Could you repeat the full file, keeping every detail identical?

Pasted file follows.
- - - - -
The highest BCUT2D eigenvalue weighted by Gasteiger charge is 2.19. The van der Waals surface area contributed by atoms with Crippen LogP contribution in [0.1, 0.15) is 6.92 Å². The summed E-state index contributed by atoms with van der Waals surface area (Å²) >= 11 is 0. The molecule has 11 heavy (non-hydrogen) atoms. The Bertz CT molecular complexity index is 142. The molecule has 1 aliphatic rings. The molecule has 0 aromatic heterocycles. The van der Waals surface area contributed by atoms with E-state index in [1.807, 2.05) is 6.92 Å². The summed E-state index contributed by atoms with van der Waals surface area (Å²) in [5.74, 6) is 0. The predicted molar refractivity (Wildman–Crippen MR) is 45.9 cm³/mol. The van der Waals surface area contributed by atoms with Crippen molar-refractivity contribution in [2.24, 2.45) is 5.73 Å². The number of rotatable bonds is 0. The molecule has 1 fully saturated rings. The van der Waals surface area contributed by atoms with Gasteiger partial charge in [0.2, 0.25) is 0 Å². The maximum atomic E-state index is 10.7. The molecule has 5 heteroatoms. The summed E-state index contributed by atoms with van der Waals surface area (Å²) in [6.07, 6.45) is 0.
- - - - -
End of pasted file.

The highest BCUT2D eigenvalue weighted by Gasteiger charge is 2.19. The van der Waals surface area contributed by atoms with Crippen LogP contribution in [0.1, 0.15) is 6.92 Å². The summed E-state index contributed by atoms with van der Waals surface area (Å²) >= 11 is 0. The molecule has 11 heavy (non-hydrogen) atoms. The Bertz CT molecular complexity index is 142. The molecule has 1 aliphatic rings. The molecule has 0 aromatic heterocycles. The van der Waals surface area contributed by atoms with E-state index in [1.807, 2.05) is 6.92 Å². The summed E-state index contributed by atoms with van der Waals surface area (Å²) in [5.74, 6) is 0. The predicted molar refractivity (Wildman–Crippen MR) is 45.9 cm³/mol. The van der Waals surface area contributed by atoms with Crippen molar-refractivity contribution in [2.24, 2.45) is 5.73 Å². The number of rotatable bonds is 0. The molecule has 1 fully saturated rings. The van der Waals surface area contributed by atoms with Gasteiger partial charge in [0.2, 0.25) is 0 Å². The maximum atomic E-state index is 10.7. The molecule has 5 heteroatoms. The summed E-state index contributed by atoms with van der Waals surface area (Å²) in [6.07, 6.45) is 0.